Salary Threshold and Working Hours

The rates used to determine salary thresholds are based on a 39-hour working week for full time roles as per the Annual Survey of Hours and Earnings (ASHE). Where the source differs to ASHE, weekly hours for salary threshold purposes are considered as follows:

• 37.5 hour week where the source is the NHS Agenda for Change, or the Royal Institute of British Architects;
• Where the source is teachers’ national pay scale, the definition of full-time teachers is used when determining those pay scales;*
• 37.5 hour week where the source is the National Grid submission to the MAC;
• In all other cases, a 40 hour week

Current Tier 2 Salary Thresholds

At present, salary thresholds in the various Tier 2 categories stand as follows:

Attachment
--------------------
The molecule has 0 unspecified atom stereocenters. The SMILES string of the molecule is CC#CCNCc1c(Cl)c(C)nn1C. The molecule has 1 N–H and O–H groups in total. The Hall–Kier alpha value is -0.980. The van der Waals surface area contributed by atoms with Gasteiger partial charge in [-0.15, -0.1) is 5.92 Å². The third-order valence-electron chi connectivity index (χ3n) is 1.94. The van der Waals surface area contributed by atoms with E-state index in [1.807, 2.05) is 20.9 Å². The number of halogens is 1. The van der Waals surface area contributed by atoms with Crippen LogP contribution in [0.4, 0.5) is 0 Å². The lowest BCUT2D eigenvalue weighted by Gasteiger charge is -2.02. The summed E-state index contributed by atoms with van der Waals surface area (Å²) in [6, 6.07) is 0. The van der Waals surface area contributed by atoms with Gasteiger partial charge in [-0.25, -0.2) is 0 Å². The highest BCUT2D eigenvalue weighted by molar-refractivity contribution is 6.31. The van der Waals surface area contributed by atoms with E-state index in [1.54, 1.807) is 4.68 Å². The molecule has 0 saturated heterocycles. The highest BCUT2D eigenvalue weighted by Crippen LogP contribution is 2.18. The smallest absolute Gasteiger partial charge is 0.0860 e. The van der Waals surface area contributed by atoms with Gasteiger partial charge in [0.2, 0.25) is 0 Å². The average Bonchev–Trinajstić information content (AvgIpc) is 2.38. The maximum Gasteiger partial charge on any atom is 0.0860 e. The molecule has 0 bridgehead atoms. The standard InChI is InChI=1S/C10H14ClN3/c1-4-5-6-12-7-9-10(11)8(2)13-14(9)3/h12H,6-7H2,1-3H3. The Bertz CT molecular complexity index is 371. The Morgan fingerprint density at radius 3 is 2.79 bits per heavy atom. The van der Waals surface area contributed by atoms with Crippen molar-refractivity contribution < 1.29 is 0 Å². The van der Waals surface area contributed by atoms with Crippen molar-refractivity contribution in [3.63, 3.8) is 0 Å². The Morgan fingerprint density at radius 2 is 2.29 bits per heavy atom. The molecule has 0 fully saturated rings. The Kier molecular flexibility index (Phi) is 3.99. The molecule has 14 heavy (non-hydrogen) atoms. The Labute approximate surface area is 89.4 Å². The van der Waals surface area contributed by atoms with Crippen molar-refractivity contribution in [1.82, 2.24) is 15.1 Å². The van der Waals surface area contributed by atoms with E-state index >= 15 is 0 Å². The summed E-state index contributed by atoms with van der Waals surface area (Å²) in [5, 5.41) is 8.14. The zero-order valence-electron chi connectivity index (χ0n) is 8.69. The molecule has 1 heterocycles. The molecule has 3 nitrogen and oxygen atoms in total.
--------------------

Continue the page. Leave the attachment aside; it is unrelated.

• Tier 2 General – minimum salary requirement £20,800 per annum or market rate as defined by the Occupation Codes of Practice (whichever is higher)
• Tier 2 Intra-Company (ICT) Transfer Long-Term – minimum salary of £41,500 or the appropriate rate for the role (whichever is higher)
• Tier 2 ICT Short-Term Staff, Graduate Trainee, or Skills Transfer – minimum of £24,800 or the appropriate level for the role (whichever is higher)
• Staff who are already in the UK on a Tier 2 ICT Visa or Work Permit issued before 6 April 2011 be paid at least at the appropriate rate

Questions MAC is Asking All Interested Parties and Affected Businesses to Consider and Address:

The questions set out below are regarded by the MAC as aiding to identify some key issues when considering the review of salary thresholds for the Tier 2 routes. Respondents do not need to answer all 10 questions; however, you are encouraged to give considered responses to those areas which will impact your organisation and its operations:

1. How do the existing salary thresholds for Tier 2 compare to, and impact on, the overall wage distribution for each occupation?